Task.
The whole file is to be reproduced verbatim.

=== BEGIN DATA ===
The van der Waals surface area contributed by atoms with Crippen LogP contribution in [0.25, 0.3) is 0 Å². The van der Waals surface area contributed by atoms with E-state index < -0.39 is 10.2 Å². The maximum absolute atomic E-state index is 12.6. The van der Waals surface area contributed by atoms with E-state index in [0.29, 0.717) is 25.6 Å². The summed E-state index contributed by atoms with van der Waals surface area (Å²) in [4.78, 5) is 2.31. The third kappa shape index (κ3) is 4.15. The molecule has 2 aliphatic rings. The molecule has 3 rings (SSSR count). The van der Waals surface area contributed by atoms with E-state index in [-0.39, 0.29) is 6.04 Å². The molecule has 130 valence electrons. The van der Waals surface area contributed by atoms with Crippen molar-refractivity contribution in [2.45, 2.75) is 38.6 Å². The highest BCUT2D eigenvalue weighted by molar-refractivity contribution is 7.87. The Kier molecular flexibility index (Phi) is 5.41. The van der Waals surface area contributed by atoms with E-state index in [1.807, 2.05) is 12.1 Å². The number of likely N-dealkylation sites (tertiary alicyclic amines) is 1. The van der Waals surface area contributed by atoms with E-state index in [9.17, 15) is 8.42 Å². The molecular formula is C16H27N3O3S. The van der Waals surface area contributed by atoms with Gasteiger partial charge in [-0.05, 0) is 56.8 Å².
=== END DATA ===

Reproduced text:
The van der Waals surface area contributed by atoms with Crippen LogP contribution in [0.25, 0.3) is 0 Å². The van der Waals surface area contributed by atoms with E-state index < -0.39 is 10.2 Å². The maximum absolute atomic E-state index is 12.6. The van der Waals surface area contributed by atoms with E-state index in [0.29, 0.717) is 25.6 Å². The summed E-state index contributed by atoms with van der Waals surface area (Å²) in [4.78, 5) is 2.31. The third kappa shape index (κ3) is 4.15. The molecule has 2 aliphatic rings. The molecule has 3 rings (SSSR count). The van der Waals surface area contributed by atoms with E-state index in [-0.39, 0.29) is 6.04 Å². The molecule has 130 valence electrons. The van der Waals surface area contributed by atoms with Crippen molar-refractivity contribution in [2.45, 2.75) is 38.6 Å². The highest BCUT2D eigenvalue weighted by molar-refractivity contribution is 7.87. The Kier molecular flexibility index (Phi) is 5.41. The van der Waals surface area contributed by atoms with E-state index in [1.807, 2.05) is 12.1 Å². The number of likely N-dealkylation sites (tertiary alicyclic amines) is 1. The van der Waals surface area contributed by atoms with E-state index in [9.17, 15) is 8.42 Å². The molecular formula is C16H27N3O3S. The van der Waals surface area contributed by atoms with Gasteiger partial charge in [-0.05, 0) is 56.8 Å².